The neighbors in the City Center neighborhood in Bellefontaine Neighbors are low income, making it among the lowest income neighborhoods in America. NeighborhoodScout's research shows that this neighborhood has an income lower than 86.6% of U.S. neighborhoods. With 41.9% of the children here below the federal poverty line, this neighborhood has a higher rate of childhood poverty than 89.8% of U.S. neighborhoods.
The old saying "you are what you eat" is true. But it is also true that you are what you do for a living. The types of occupations your neighbors have shape their character, and together as a group, their collective occupations shape the culture of a place.
In the Bellefontaine Neighbors City Center neighborhood, 35.0% of the working population is employed in executive, management, and professional occupations. The second most important occupational group in this neighborhood is sales and service jobs, from major sales accounts, to working in fast food restaurants, with 28.7% of the residents employed. Other residents here are employed in clerical, assistant, and tech support occupations (21.9%), and 14.4% in manufacturing and laborer occupations.
The most common language spoken in the Bellefontaine Neighbors City Center neighborhood is English, spoken by 97.8% of households.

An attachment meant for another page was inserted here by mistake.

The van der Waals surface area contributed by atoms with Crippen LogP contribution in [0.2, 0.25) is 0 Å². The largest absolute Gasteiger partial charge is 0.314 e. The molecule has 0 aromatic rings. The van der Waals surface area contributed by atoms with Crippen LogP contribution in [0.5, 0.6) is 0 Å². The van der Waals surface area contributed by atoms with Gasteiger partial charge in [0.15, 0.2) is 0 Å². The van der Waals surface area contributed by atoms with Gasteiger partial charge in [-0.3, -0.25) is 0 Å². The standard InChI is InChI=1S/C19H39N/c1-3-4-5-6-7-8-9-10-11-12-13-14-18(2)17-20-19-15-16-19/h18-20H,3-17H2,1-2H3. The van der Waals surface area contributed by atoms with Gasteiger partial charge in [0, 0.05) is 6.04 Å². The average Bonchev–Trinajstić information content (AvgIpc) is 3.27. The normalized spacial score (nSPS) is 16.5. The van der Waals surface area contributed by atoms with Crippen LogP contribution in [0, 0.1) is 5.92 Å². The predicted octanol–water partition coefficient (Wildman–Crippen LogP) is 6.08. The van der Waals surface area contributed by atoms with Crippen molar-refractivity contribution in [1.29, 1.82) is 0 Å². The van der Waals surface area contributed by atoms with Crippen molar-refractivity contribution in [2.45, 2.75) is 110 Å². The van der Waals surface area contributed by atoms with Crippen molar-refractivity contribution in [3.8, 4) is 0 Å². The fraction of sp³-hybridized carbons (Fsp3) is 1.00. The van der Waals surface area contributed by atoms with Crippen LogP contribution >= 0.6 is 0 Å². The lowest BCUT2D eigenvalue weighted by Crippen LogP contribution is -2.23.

Culture is shared learned behavior. We learn it from our parents, their parents, our houses of worship, and much of our culture – our learned behavior – comes from our ancestors. That is why ancestry and ethnicity can be so interesting and important to understand: places with concentrations of people of one or more ancestries often express those shared learned behaviors and this gives each neighborhood its own culture. Even different neighborhoods in the same city can have drastically different cultures.
In the City Center neighborhood in Bellefontaine Neighbors, MO, residents most commonly identify their ethnicity or ancestry as German (11.6%). There are also a number of people of Sub-Saharan African ancestry (6.9%), and residents who report African roots (6.9%), and some of the residents are also of Irish ancestry (2.7%), along with some Polish ancestry residents (2.4%), among others.
How you get to work – car, bus, train or other means – and how much of your day it takes to do so is a large quality of life and financial issue. Especially with gasoline prices rising and expected to continue doing so, the length and means of one's commute can be a financial burden. Some neighborhoods are physically located so that many residents have to drive in their own car, others are set up so many walk to work, or can take a train, bus, or bike. The greatest number of commuters in Bellefontaine Neighbors City Center neighborhood spend between 30 and 45 minutes commuting one-way to work (33.9% of working residents), which is at or a bit above the average length of a commute across all U.S. neighborhoods.
Here most residents (75.8%) drive alone in a private automobile to get to work. In addition, quite a number also ride the bus to get to work (12.0%) . In a neighborhood like this, as in most of the nation, many residents find owning a car useful for getting to work.